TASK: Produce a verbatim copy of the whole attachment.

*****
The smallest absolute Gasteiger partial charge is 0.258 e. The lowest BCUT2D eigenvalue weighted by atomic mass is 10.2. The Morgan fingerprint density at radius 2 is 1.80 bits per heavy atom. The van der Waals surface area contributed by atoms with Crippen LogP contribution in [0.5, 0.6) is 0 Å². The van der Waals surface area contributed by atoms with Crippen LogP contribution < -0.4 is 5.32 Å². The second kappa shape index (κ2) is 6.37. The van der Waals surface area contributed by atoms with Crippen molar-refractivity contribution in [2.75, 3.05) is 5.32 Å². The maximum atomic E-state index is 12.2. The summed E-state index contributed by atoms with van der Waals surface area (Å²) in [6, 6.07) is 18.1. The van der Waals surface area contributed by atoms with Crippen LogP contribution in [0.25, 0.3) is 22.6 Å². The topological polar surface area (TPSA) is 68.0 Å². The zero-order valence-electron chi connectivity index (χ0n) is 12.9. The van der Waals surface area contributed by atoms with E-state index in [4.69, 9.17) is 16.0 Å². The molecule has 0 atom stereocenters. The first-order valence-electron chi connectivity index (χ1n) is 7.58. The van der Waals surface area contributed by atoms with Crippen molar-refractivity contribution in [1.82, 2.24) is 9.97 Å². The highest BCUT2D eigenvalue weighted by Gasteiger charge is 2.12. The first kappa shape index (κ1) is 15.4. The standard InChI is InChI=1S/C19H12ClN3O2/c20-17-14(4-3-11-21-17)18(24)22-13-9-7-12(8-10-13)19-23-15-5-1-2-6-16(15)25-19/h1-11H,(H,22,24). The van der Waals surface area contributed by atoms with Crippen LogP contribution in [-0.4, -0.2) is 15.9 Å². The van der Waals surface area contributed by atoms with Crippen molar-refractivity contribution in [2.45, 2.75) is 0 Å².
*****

The smallest absolute Gasteiger partial charge is 0.258 e. The lowest BCUT2D eigenvalue weighted by atomic mass is 10.2. The Morgan fingerprint density at radius 2 is 1.80 bits per heavy atom. The van der Waals surface area contributed by atoms with Crippen LogP contribution in [0.5, 0.6) is 0 Å². The van der Waals surface area contributed by atoms with Crippen LogP contribution < -0.4 is 5.32 Å². The second kappa shape index (κ2) is 6.37. The van der Waals surface area contributed by atoms with Crippen molar-refractivity contribution in [2.75, 3.05) is 5.32 Å². The maximum atomic E-state index is 12.2. The summed E-state index contributed by atoms with van der Waals surface area (Å²) in [6, 6.07) is 18.1. The van der Waals surface area contributed by atoms with Crippen LogP contribution in [0.25, 0.3) is 22.6 Å². The topological polar surface area (TPSA) is 68.0 Å². The zero-order valence-electron chi connectivity index (χ0n) is 12.9. The van der Waals surface area contributed by atoms with E-state index in [4.69, 9.17) is 16.0 Å². The molecule has 0 atom stereocenters. The first-order valence-electron chi connectivity index (χ1n) is 7.58. The van der Waals surface area contributed by atoms with Crippen molar-refractivity contribution in [1.82, 2.24) is 9.97 Å². The highest BCUT2D eigenvalue weighted by Gasteiger charge is 2.12. The first kappa shape index (κ1) is 15.4. The standard InChI is InChI=1S/C19H12ClN3O2/c20-17-14(4-3-11-21-17)18(24)22-13-9-7-12(8-10-13)19-23-15-5-1-2-6-16(15)25-19/h1-11H,(H,22,24). The van der Waals surface area contributed by atoms with Crippen LogP contribution in [-0.4, -0.2) is 15.9 Å². The van der Waals surface area contributed by atoms with Crippen molar-refractivity contribution in [2.45, 2.75) is 0 Å².